The young man made a firm resolution. He was going to see what the Bible taught about its own inspiration. The place to start, he decided, was with the teaching of the Bible about how God revealed truth.
His discoveries were fascinating. Revelation, or the unveiling of truth to humans, came through two basic avenues. There was a general revealing of truth in nature, in history and in man himself. In fact, Paul said that the general truth of God’s eternal power and divine nature were clearly revealed to everyone, but that they refused to see the truth and found ridiculous lies about God more believable (Romans 1:18-25).
God also revealed more specific information about Himself and salvation through personal appearances (theophanies), miracles, prophecy, and of course, Christ Himself, the summation of all revelation (Hebrews 1:1,2).
What really struck the young man, however, was the way God identified Himself totally with the revelation even after it had been “filtered” through the human spokesman. God told the people of Israel that He would raise up a prophet like Moses, and if they would not listen to God’s words which the prophet spoke in God’s name, God would require it of them (Deuteronomy 18:19). If any prophet’s words failed any test of truthfulness, he could not be of God (18:22).
This was why the Bible could say that prophets like Isaiah, Jeremiah, or Ezekiel had God’s words in their mouths (Isaiah 51:16; Jeremiah 1:9; Ezekiel 3:4). Such a thing was not too hard to understand when God explained what He did to Moses in Exodus 4:10-13. “Who,” He said, “gave man his mouth…go, I will help you speak and will teach you what to say.”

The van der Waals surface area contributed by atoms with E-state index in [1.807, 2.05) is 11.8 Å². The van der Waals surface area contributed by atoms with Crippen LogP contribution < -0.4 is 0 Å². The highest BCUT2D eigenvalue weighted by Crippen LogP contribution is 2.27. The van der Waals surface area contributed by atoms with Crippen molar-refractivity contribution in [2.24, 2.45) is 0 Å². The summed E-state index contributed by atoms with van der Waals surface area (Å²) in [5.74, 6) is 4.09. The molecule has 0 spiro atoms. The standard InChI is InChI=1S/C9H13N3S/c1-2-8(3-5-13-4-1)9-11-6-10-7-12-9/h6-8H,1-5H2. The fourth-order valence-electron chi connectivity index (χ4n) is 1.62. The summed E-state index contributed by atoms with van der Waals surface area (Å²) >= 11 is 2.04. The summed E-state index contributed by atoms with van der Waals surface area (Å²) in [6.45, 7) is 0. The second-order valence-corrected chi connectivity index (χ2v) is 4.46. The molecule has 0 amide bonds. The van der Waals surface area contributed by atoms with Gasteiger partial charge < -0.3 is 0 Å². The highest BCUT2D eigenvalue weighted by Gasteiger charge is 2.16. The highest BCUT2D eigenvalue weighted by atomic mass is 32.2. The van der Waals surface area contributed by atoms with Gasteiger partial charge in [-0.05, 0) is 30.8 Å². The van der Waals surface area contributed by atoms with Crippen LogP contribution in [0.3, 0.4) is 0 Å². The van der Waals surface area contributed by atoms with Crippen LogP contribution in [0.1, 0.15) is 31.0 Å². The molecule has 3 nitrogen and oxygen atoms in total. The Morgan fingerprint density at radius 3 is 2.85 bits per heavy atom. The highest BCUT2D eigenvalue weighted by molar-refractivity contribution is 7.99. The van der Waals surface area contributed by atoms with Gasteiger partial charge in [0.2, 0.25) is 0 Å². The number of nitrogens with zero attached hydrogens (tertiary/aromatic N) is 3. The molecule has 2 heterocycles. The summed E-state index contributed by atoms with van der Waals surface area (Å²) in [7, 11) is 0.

It seemed clear to the young man now that God was certainly capable of seeing to it that His revelation in written form could have the same accuracy and authority, if He so desired. Just as He could use the minds and words of the prophets to speak His word authoritatively, so He could protect the integrity of His written word if that was His purpose.
But was that God’s purpose? God could and did use fallible human beings. Their fallibility did not necessarily destroy their authority or effectiveness, their general trustworthiness. Could it not be so with the Bible? Did it have to be perfect, inerrant, to be authoritative? Did the Bible claim inerrancy? This was his next study.